In this article, we discuss the legal obligations of a landlord in Iowa and what rights tenants and landlords have in Iowa.
Every renter fears the scenario of moving into a new dwelling only to have it fall into disarray because of an irresponsible landlord. Conversely, every landlord’s worst nightmare is a tenant who destroys the property, doesn’t pay the rent, and then refuses to leave the dwelling. While both scenarios are common, thankfully, there are laws in place to protect both parties.
The Federal Government and the State of Iowa have specific laws in place to govern the obligations of landlords in Iowa. Landlords who don’t adhere to these obligations are liable and subject to penalty under the law. While certain stipulations under landlord-tenant laws may vary from state to state, in Iowa the landlord obligations can be broken down into five categories.
Iowa landlords are required to disclose certain information to the tenant. This information can typically be found in the lease agreement. Some of the common items include:
Failure to disclose specific information will usually lead to a penalty for the landlord. However, statutes regarding failure to disclose vary widely and are somewhat dependent on what information the landlord failed to disclose. Tenants can lodge a complaint with their local government agency and the landlord may be fined, or have his landlord’s rental license revoked, but a failure to disclose typically will not be a legal reason that a tenant can break a lease.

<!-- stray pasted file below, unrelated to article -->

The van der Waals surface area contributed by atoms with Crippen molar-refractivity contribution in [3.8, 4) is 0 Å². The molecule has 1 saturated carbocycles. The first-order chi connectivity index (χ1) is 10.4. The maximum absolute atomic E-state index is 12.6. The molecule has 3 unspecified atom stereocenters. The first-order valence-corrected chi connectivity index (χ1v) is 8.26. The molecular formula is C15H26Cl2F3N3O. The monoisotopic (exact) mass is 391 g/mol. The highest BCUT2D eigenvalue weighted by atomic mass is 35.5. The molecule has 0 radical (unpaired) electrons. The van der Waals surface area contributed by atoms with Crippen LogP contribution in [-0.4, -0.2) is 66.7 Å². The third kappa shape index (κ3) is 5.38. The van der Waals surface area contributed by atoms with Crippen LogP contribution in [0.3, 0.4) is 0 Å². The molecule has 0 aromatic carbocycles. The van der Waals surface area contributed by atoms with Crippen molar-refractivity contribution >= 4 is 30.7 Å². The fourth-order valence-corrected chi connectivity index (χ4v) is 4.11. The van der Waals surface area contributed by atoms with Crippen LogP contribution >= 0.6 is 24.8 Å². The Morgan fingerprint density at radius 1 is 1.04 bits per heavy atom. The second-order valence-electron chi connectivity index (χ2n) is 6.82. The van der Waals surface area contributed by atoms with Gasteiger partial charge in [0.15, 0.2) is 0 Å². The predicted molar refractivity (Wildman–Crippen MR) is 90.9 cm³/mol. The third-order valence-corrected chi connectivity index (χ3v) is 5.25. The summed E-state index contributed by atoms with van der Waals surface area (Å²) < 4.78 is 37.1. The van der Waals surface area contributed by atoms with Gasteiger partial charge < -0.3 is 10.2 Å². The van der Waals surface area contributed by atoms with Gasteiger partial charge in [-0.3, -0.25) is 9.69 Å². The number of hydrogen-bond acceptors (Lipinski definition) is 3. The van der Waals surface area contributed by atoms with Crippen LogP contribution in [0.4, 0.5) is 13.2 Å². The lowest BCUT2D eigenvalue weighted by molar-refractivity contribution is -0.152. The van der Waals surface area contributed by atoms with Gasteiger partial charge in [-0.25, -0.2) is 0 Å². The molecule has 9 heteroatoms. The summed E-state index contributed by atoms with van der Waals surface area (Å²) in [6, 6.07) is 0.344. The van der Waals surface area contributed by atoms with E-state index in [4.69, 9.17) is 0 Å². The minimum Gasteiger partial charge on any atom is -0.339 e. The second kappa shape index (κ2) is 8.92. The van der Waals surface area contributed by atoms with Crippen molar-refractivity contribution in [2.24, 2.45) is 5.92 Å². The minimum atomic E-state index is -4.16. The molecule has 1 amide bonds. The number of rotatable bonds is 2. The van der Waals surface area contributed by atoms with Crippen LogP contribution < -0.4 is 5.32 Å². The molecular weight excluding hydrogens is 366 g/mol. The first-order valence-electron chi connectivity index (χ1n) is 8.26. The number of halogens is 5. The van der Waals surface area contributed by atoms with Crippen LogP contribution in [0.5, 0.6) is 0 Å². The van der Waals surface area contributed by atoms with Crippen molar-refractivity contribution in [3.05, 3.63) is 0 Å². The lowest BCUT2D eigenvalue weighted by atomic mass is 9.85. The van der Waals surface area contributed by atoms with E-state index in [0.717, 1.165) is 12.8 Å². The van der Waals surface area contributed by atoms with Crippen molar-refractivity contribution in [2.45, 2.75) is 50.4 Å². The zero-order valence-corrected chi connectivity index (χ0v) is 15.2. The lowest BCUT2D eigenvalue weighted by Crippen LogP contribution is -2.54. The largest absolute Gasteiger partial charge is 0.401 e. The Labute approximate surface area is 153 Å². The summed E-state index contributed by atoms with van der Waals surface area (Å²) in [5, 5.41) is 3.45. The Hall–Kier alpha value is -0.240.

Iowa tenants reserve the right to sue their landlords for failure to return a security deposit. The claim is capped at $5000 but usually will match the security deposit amount, plus attorney and court fees. For more information on Iowa Security Deposit Law check out Iowa Security Deposit Law Explained.
There are several laws regulating rent-related grievances in Iowa. Common issues cited include late fees, which can start at $12 per day or $60 per month and go up to $20 a day or $100 a month based on the rent price, the amount of notice required to give tenants before raising rent (30 days in Iowa), and how many days a tenant has to pay late rent before the landlord can legally begin the eviction process (3 days in Iowa).
Iowa tenants have the right to withhold rent due to a failure on the part of the landlord to repair or replace broken or faulty components of the property. There are a handful of actions the tenant can take if the landlord has ignored requests from the tenant to repair the property.
There are a number of laws surrounding lease termination and eviction rules in Iowa. In general, it is important to note that according to Iowa Code 526A.27 a tenant has 7 days to resolve the lease violation or move out before the landlord can evict them. A landlord’s access to a property is dependent on the reason that necessitates access to the property and tenant’s situation.
Because of the many stipulations surrounding this issue, it is best for landlords to check with their attorney if they need to access a property and are unsure of their legal right to do so. If the tenant feels their landlord has illegally accessed the property he or she should speak with an attorney or local authority right away.
O'Flaherty Law is happy to meet with you by phone or at our office locations in: